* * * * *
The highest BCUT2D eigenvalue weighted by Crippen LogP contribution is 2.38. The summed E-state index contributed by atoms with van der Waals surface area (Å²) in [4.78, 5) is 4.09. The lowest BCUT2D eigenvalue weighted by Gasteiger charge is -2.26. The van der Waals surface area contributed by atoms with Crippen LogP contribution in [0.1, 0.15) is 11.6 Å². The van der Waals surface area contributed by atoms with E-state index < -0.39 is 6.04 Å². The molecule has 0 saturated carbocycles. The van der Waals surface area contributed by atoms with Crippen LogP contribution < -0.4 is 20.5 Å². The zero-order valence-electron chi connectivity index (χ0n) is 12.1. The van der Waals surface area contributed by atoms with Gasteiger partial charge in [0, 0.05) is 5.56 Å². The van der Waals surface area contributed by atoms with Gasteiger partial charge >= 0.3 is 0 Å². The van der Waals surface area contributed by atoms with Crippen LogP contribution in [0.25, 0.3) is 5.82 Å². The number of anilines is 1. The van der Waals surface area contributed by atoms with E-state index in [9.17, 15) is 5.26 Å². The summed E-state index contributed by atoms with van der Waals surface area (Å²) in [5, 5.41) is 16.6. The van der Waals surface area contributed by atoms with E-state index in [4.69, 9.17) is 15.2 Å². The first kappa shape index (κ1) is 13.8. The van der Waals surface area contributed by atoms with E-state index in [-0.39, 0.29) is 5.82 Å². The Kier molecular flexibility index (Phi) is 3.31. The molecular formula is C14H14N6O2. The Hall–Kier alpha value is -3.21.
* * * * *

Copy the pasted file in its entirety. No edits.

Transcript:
The highest BCUT2D eigenvalue weighted by Crippen LogP contribution is 2.38. The summed E-state index contributed by atoms with van der Waals surface area (Å²) in [4.78, 5) is 4.09. The lowest BCUT2D eigenvalue weighted by Gasteiger charge is -2.26. The van der Waals surface area contributed by atoms with Crippen LogP contribution in [0.1, 0.15) is 11.6 Å². The van der Waals surface area contributed by atoms with E-state index < -0.39 is 6.04 Å². The molecule has 0 saturated carbocycles. The van der Waals surface area contributed by atoms with Crippen LogP contribution < -0.4 is 20.5 Å². The zero-order valence-electron chi connectivity index (χ0n) is 12.1. The van der Waals surface area contributed by atoms with Gasteiger partial charge in [0, 0.05) is 5.56 Å². The van der Waals surface area contributed by atoms with Gasteiger partial charge >= 0.3 is 0 Å². The van der Waals surface area contributed by atoms with Crippen LogP contribution in [0.25, 0.3) is 5.82 Å². The number of anilines is 1. The van der Waals surface area contributed by atoms with E-state index in [9.17, 15) is 5.26 Å². The summed E-state index contributed by atoms with van der Waals surface area (Å²) in [5, 5.41) is 16.6. The van der Waals surface area contributed by atoms with E-state index in [4.69, 9.17) is 15.2 Å². The first kappa shape index (κ1) is 13.8. The van der Waals surface area contributed by atoms with E-state index in [-0.39, 0.29) is 5.82 Å². The Kier molecular flexibility index (Phi) is 3.31. The molecular formula is C14H14N6O2. The Hall–Kier alpha value is -3.21.